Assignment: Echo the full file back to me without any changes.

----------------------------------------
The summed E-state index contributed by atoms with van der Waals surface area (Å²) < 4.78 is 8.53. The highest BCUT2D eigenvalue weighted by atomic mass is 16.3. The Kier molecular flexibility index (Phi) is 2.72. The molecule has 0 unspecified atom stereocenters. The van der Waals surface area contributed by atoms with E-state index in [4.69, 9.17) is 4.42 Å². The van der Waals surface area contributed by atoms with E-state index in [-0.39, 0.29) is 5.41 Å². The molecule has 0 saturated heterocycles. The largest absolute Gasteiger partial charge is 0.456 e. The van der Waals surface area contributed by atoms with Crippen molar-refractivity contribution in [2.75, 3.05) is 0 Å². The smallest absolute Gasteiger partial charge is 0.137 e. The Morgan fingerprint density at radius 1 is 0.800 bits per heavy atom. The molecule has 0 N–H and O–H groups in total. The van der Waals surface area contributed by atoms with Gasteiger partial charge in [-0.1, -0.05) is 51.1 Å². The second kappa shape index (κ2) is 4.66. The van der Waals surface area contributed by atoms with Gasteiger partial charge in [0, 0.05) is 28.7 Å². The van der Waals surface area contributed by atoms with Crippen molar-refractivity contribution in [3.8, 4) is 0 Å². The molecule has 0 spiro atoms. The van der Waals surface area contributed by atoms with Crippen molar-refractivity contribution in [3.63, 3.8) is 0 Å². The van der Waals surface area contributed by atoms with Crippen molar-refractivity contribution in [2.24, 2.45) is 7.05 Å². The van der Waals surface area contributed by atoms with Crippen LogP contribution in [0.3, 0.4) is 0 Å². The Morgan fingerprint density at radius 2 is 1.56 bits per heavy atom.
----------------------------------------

The summed E-state index contributed by atoms with van der Waals surface area (Å²) < 4.78 is 8.53. The highest BCUT2D eigenvalue weighted by atomic mass is 16.3. The Kier molecular flexibility index (Phi) is 2.72. The molecule has 0 unspecified atom stereocenters. The van der Waals surface area contributed by atoms with E-state index in [4.69, 9.17) is 4.42 Å². The van der Waals surface area contributed by atoms with E-state index in [-0.39, 0.29) is 5.41 Å². The molecule has 0 saturated heterocycles. The largest absolute Gasteiger partial charge is 0.456 e. The van der Waals surface area contributed by atoms with Crippen molar-refractivity contribution in [2.75, 3.05) is 0 Å². The smallest absolute Gasteiger partial charge is 0.137 e. The Morgan fingerprint density at radius 1 is 0.800 bits per heavy atom. The molecule has 0 N–H and O–H groups in total. The van der Waals surface area contributed by atoms with Gasteiger partial charge in [-0.1, -0.05) is 51.1 Å². The second kappa shape index (κ2) is 4.66. The van der Waals surface area contributed by atoms with Gasteiger partial charge in [0, 0.05) is 28.7 Å². The van der Waals surface area contributed by atoms with Crippen molar-refractivity contribution in [3.8, 4) is 0 Å². The molecule has 0 spiro atoms. The van der Waals surface area contributed by atoms with Crippen molar-refractivity contribution in [3.63, 3.8) is 0 Å². The van der Waals surface area contributed by atoms with Crippen molar-refractivity contribution in [2.24, 2.45) is 7.05 Å². The van der Waals surface area contributed by atoms with Crippen LogP contribution in [0.3, 0.4) is 0 Å². The Morgan fingerprint density at radius 2 is 1.56 bits per heavy atom.